Since the X-47B is tailless, it uses control surfaces, called spoilers, to provide the same control a vertical tail would by using high-speed computers to create a similar moment from the drag created when the surface is deflected. The flight control software developed by Northrop Grumman detects movement in the directional axis to maintain stable flight patterns and guide the UCAS in the right directional path. It also includes an integrated advanced GPS precision navigation system used to provide the precise position into the flight program and operates using occasional mouse clicks from the mission operator to launch and land the vehicle. The X-47B is designed similarly to the B-2 bomber, which is also a tailless Northrop Grumman construction. “You are essentially stabilizing a Frisbee,” says Saunders.
X-47B testing and beyond
Northrop Grumman and NAVAIR recently received the 2011 James S. McDonnell Award for Outstanding Team Achievement in the Field of Flight Test Engineering by the Society of Flight Test Engineers (SCTE), recognizing the design innovation and precision navigation that enable the X-47B to be launched and recovered by a Navy aircraft carrier. The use of the composite skins in the design is pushing the Navy to see the benefits of composite integration into other designs. The X-47B had its first successful flight in February 2011 at Edwards Air Force Base and is expected to demonstrate operations onboard a Navy aircraft carrier by 2013 with autonomous aerial refueling demonstrations planned for 2014.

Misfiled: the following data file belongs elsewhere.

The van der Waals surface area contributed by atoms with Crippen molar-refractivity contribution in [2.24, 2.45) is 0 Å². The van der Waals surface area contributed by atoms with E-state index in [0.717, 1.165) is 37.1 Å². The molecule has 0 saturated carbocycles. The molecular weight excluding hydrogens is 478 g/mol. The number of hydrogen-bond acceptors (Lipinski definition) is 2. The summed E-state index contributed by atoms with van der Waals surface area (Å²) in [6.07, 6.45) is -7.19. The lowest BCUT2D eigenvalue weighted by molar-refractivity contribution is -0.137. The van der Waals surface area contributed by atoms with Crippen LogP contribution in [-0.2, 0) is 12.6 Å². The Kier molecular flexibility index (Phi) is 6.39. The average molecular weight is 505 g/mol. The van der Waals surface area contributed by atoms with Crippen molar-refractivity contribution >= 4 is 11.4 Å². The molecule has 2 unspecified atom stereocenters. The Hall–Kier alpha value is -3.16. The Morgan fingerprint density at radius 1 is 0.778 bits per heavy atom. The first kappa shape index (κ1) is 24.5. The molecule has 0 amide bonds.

Mission: Protecting Navy Sonar Equipment
In the world of U.S. Navy shipbuilding, it is a painstaking journey to implement new composite technology in place of a one hundred-year-old shipbuilding process using steel as the primary material. However, composites are finding more applications for providing corrosion-resistant protection for both structural and non-structural parts. Some of the integrated parts including topside electrical and phone boxes, gratings, stanchions, louvers, and screens, manufactured using pultrusion or injection molding. However, no other structural parts are making as much progress in the Navy as the ones providing composite acoustic sonar protection such as submarine sonar domes, the composite mast for the CVN 77 and the deckhouse for DDG-1000 Zumwalt destroyer.
The Naval Sea Systems Command (NAVSEA)–a U.S. Navy organization dedicated to the engineering, building, purchasing and maintaining of ships, submarines and combat systems–is the main office for ensuring that the communication and radar equipment are well protected from the environment and other threats. They have recently made decisions to equip some of the largest current and future ships in the fleet with composite solutions.